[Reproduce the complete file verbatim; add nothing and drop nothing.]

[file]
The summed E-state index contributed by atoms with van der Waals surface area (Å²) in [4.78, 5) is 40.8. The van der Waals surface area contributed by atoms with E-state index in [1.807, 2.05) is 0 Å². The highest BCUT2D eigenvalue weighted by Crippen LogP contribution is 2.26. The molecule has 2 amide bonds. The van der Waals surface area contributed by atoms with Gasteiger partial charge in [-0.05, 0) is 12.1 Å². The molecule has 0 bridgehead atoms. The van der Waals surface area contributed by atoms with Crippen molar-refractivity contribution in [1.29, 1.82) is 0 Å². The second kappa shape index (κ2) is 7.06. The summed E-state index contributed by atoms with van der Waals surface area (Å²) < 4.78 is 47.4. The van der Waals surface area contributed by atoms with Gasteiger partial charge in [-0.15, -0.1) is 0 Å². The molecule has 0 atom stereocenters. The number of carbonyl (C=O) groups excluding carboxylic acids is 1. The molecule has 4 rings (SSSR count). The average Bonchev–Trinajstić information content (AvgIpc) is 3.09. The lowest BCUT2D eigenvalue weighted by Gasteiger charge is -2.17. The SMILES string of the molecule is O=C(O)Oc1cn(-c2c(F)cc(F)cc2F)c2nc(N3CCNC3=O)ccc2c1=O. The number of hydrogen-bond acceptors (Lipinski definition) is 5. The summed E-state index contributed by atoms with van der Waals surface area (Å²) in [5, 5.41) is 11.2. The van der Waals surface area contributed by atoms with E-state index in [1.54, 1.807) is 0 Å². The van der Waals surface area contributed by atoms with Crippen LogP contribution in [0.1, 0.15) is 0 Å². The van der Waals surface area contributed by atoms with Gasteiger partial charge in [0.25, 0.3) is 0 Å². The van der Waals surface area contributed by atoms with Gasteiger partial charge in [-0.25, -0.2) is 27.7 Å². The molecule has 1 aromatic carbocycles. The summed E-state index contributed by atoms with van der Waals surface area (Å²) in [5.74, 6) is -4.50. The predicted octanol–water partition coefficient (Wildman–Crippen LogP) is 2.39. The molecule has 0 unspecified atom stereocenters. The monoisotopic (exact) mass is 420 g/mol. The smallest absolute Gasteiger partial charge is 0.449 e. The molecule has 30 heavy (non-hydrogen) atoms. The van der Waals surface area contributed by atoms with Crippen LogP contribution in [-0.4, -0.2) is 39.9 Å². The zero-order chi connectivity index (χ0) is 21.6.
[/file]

The summed E-state index contributed by atoms with van der Waals surface area (Å²) in [4.78, 5) is 40.8. The van der Waals surface area contributed by atoms with E-state index in [1.807, 2.05) is 0 Å². The highest BCUT2D eigenvalue weighted by Crippen LogP contribution is 2.26. The molecule has 2 amide bonds. The van der Waals surface area contributed by atoms with Gasteiger partial charge in [-0.05, 0) is 12.1 Å². The molecule has 0 bridgehead atoms. The van der Waals surface area contributed by atoms with Crippen molar-refractivity contribution in [1.29, 1.82) is 0 Å². The second kappa shape index (κ2) is 7.06. The summed E-state index contributed by atoms with van der Waals surface area (Å²) < 4.78 is 47.4. The van der Waals surface area contributed by atoms with Gasteiger partial charge in [-0.15, -0.1) is 0 Å². The molecule has 0 atom stereocenters. The number of carbonyl (C=O) groups excluding carboxylic acids is 1. The molecule has 4 rings (SSSR count). The average Bonchev–Trinajstić information content (AvgIpc) is 3.09. The lowest BCUT2D eigenvalue weighted by Gasteiger charge is -2.17. The SMILES string of the molecule is O=C(O)Oc1cn(-c2c(F)cc(F)cc2F)c2nc(N3CCNC3=O)ccc2c1=O. The number of hydrogen-bond acceptors (Lipinski definition) is 5. The summed E-state index contributed by atoms with van der Waals surface area (Å²) in [5, 5.41) is 11.2. The van der Waals surface area contributed by atoms with E-state index in [1.54, 1.807) is 0 Å². The van der Waals surface area contributed by atoms with Crippen LogP contribution in [0.1, 0.15) is 0 Å². The van der Waals surface area contributed by atoms with Gasteiger partial charge in [0.25, 0.3) is 0 Å². The van der Waals surface area contributed by atoms with Gasteiger partial charge in [-0.25, -0.2) is 27.7 Å². The molecule has 1 aromatic carbocycles. The summed E-state index contributed by atoms with van der Waals surface area (Å²) in [5.74, 6) is -4.50. The predicted octanol–water partition coefficient (Wildman–Crippen LogP) is 2.39. The molecule has 0 unspecified atom stereocenters. The monoisotopic (exact) mass is 420 g/mol. The smallest absolute Gasteiger partial charge is 0.449 e. The molecule has 30 heavy (non-hydrogen) atoms. The van der Waals surface area contributed by atoms with Crippen LogP contribution in [-0.4, -0.2) is 39.9 Å². The zero-order chi connectivity index (χ0) is 21.6.